Hakatere Conservation Park and Ashburton Lakes
This beautiful area of Canterbury is situated between the Rakaia and Rangitata rivers, a couple of hours drive inland from Christchurch. I wanted to return and explore the area a little, having walked through it on Te Araroa trail last year.
I drove in on the Ashburton Gorge Road 25Kms out of Mt Somers having van camped overnight in the (very handy Ashburton District Council designated freedom camping area) Bowyers Stream Scenic Reserve.
The Hakatere Conservation Park is a wetland area of natural importance with lakes, rivers, tarns and swamps which are all interconnected. A huge variety of native plants (some rare and endangered) grow here. It is also an important habitat for birds, lizards insects and fish.
Unsealed roads allow access to each of the different areas, and one thing you’re not short on is views – the tussocked mountains all around and the Rangitata river flowing from the Southern Alps.
There are heaps of things to do in the area: day hikes, multi-day hikes, mountain biking opportunities, horse riding, 4 wheel driving and watersports on the lakes (although due to the wildlife considerations motorboats are restricted).
I drove through the historic settlement of Hakatere and on for another 25Kms or so. The unsealed/gravel road took me over the Potts River (past TA trail Rangitata exit) and past Mount Potts Station and lodge.
I was heading for Mount Sunday, a hump of very hard rock that wasn’t quite worn down by glacier action like the rest of the valley. The result is an outcrop of rock in the valley with incredible views of the Rangitata River and the Southern Alps. It got its name because historically, riders from the surrounding farming stations would gather here each Sunday.
Those of you who are into the Lord of the Rings movies would recognise it as the site of ‘Edorus‘. You can see why it would be chosen as a film set, it is such an incredible location.
I parked the van and headed off. It was just a short walk of 1.5kms (around 20 minutes) to the summit. The trail goes across the station/farmland and was wide, flat and well marked. There were a couple of nice little bridged rivers.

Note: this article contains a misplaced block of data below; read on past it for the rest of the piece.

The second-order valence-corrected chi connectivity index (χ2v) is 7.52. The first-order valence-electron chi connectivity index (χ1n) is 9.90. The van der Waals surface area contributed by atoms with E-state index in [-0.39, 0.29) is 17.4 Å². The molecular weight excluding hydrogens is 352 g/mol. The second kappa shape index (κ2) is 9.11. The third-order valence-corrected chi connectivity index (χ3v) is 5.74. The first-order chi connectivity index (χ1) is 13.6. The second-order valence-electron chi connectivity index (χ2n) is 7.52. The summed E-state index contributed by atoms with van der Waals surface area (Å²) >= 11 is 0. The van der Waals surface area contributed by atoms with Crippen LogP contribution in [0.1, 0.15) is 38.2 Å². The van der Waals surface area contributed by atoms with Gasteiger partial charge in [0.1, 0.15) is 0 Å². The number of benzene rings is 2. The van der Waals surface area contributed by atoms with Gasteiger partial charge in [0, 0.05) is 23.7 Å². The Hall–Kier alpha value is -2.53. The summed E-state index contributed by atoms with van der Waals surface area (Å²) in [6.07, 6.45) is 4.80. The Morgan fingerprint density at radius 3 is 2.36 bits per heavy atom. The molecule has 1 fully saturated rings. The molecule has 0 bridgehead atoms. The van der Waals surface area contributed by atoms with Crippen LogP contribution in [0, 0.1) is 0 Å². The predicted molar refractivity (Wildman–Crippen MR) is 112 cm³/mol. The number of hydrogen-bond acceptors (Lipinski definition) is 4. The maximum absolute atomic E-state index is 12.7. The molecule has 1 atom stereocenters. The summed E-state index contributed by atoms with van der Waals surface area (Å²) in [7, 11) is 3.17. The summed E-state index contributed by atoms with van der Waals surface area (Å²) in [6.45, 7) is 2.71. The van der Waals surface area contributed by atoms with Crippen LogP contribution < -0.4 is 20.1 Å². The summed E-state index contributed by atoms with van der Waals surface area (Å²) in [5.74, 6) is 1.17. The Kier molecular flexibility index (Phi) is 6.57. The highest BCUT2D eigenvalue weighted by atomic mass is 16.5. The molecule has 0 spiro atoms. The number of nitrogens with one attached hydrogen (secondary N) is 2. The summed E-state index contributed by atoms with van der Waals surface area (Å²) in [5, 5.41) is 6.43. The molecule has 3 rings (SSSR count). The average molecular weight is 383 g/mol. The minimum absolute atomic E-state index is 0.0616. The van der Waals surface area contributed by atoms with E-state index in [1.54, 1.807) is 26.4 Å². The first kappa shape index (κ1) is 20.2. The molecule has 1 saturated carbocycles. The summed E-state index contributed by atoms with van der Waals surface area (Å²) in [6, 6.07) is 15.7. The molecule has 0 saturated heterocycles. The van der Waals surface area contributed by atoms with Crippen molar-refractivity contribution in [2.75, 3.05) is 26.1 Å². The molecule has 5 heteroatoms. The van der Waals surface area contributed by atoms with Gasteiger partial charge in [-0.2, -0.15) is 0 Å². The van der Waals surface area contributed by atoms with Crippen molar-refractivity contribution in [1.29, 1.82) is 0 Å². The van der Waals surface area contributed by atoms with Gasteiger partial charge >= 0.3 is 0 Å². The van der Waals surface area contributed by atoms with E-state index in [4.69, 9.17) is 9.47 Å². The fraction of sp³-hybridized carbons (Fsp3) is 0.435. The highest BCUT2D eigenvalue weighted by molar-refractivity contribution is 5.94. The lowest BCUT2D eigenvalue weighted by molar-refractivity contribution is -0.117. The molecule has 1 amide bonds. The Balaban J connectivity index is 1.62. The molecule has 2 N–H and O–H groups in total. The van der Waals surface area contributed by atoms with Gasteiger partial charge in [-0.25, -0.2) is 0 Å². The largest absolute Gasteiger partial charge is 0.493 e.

There was a little climb up to the summit and trig. Mount Sunday stands at 611m elevation, but in reality, you probably only walk uphill for about 60m. There were already a few other people up there early on this weekday morning despite the long drive and unsealed roads. The panoramic views over the Southern Alps, the Rangitata and the mountain ranges beyond were stunning.
Next, I headed up the road just a little for a leisurely climb to the base of Mount Potts. The trail is a four-wheel drive track through 1.5kms of farmland, before heading up a couple of Kms into the Haketere conservation area.
The summit of Mount Potts stands at 2184m. Having looked at it from Mount Sunday I knew I wasn’t going up to the summit, but I did fancy some more exercise. I followed the lower track from the road up and through a series of switchback turns. The views just got better and better.
At the top of the switchbacks, the trail turned North up the flanks of the mountain opposite Mount Potts. I followed it for another 1.5kms. There was a stream bubbling along in the valley beside me, down and to the right fed by little streams and waterfalls appearing out of nowhere from the barren slopes of Mount Potts.
Approaching Ewewhon Ski field
I had gained about 700m in elevation and turned around at the scree slope, about 1km shy of where the track finishes near the Erewhon Park ski field.
Mount Potts loomed above me to my right. It is a great big grey hulk of a mountain. It is possible to summit, but there isn’t a track, and there was very little in the way of vegetation up there. I didn’t fancy climbing another 600m up a ridiculously steep, giant, slippery, rock and scree slope.
I enjoyed the walk as far as I got, and at midday, I turned around and went back down. Almost as soon I turned back the wind picked up considerably and howled through the valley. I took a good buffeting as I retraced my steps back down the switchbacks to the van.
Today’s little climb up and down had taken me just over two hours – definitely worth it for the views if you’re in the area.
Te Araroa Trail Walkers
Te Araroa trail comes through this area and finishes at the Mount Potts river mouth (before Mount Sunday). It starts up again on the opposite bank of the very wide and braided Rangitata river. Given the river is so wide and swift it isn’t safe for hikers to cross – one look and you can see why – it doesn’t take a genius to work out why it’s considered a ‘hazard zone’.
If you’re visiting the area, as you return, look out for TA hikers hitching a lift around the river. They’ll need to get out to Mt Somers, then along the Arundel Rakaia Gorge Road to Mount Peel Forest (the other side of the Rangitata river) and then up to Mesopotamia Station, where the trail officially begins again.
A lift to Mt Somers saves a day of road walking. Speaking from experience it’s very difficult to plan this section of TA to avoid the river zones and as there are currently no transport/shuttles offering this service, a lift is most welcome!!